About one third of all medicine binds to the same type of receptor in the human body. An estimated 3 percent of the population have receptors of this type that are so genetically different that they are predisposed to altered, ineffective or adverse responses to medicine, a new study from the University of Copenhagen and the MRC Laboratory of Molecular Biology in Cambridge shows.
Drug discovery could be significantly accelerated thanks to a new high precision machine-learning model, developed by an international collaboration of researchers, including the University of Warwick.
Scientists have created computationally designed protein assemblies, that display some functions normally associated with living things, in the search for ways to transport therapeutic cargo into specific types of cells without using viruses as vehicles. These encapsulate their own RNA genomes and evolve new traits in complex environments. They are synthetic versions of the protein shells that viruses use to protect and deliver materials. The synthetic proteins evolved better RNA packaging, resistance against degrading enzymes in blood and longer circulation time.
Survival benefits of many cancer drug combinations are not due to drug synergy, but to a form of "bet hedging." Combination treatment gives each patient multiple chances of responding to at least one drug, increasing measures of survival within patient populations. Findings suggest new ways to interpret clinical trial data, identify truly synergistic drug pairings and improve the design of combination therapies.
A new methodology enables the investigation of a large number of structurally conserved enzymes belonging to the Fe(II)/2-oxoglutarate-dependent dioxygenase superfamily.
The rare, chronic, autosomal-recessive lysosomal storage disease Niemann-Pick disease type C1 (NPC1) is characterized by progressively debilitating and ultimately fatal neurological manifestations. There is an urgent need for disease-modifying therapies that address NPC1 neurological pathophysiology; and passage through the blood-brain barrier represents an important consideration for novel NPC1 drugs.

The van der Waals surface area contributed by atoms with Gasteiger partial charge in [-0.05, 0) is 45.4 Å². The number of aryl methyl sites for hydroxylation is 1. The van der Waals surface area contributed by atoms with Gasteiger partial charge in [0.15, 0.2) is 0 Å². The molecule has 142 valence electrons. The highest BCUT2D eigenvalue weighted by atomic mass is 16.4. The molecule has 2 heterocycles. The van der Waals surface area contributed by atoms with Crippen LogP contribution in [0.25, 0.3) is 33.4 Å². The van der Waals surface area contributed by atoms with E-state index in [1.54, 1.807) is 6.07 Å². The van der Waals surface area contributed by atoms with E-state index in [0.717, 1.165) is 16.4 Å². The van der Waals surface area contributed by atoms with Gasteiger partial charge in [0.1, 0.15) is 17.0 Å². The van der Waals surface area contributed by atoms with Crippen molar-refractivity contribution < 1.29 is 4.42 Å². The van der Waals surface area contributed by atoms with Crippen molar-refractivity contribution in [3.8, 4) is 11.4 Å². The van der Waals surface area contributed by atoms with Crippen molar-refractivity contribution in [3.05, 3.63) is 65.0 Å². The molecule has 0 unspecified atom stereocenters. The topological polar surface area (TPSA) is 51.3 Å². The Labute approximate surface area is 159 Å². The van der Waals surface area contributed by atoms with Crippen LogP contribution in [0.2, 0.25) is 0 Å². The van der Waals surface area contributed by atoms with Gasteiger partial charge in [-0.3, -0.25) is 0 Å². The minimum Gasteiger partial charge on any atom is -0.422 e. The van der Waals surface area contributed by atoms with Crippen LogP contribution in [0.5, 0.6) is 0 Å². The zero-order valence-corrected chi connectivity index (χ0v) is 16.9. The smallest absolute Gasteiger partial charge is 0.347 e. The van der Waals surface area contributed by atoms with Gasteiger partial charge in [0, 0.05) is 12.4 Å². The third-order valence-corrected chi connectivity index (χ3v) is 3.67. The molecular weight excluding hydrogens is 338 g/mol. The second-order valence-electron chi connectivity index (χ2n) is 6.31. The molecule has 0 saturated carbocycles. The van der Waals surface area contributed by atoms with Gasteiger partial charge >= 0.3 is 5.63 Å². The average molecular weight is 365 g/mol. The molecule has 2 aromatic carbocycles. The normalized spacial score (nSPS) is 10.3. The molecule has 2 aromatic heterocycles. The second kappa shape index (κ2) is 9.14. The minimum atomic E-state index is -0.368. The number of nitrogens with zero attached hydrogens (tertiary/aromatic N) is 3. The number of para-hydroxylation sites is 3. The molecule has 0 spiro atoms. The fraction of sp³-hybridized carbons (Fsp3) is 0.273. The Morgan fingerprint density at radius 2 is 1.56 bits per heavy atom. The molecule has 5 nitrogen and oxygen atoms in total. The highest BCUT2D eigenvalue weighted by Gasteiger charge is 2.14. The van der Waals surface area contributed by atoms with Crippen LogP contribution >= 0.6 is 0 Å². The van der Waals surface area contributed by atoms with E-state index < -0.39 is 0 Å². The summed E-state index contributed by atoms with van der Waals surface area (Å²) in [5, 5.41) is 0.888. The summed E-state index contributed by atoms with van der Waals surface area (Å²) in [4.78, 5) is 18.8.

A new addition to a series of articles that focus on important topics related to the development of oligonucleotide therapeutics presents an in-depth look at the identification, characterization, and reporting of product-related impurities.
A new study shows that attaching antibody-like RNA nanoparticles to microvesicles can deliver effective RNA therapeutics specifically to cancer cells. Researchers used RNA nanotechnology to apply the RNA nanoparticles and control their orientation. The microscopic, therapy-loaded extracellular vesicles successfully targeted three types of cancer in animal models. The findings could lead to a new generation of anticancer drugs that use siRNA, microRNA and other RNA-interference technologies.
SBP and Technion Institute researchers have SHARPIN-ed their knowledge of how a malicious form of a protein drives the formation of melanoma through modulation of the PRMT5 pathway. The new research was published in the Journal of Clinical Investigation.
It took several years, but a research team headed by Professor Jens Nielsen at Chalmers University of Technology has finally succeeded in mapping out the complex metabolism of yeast cells. The breakthrough, recently published in an article in Nature Communications, means a huge step forward in the potential to more efficiently produce protein therapies for diseases such as cancer.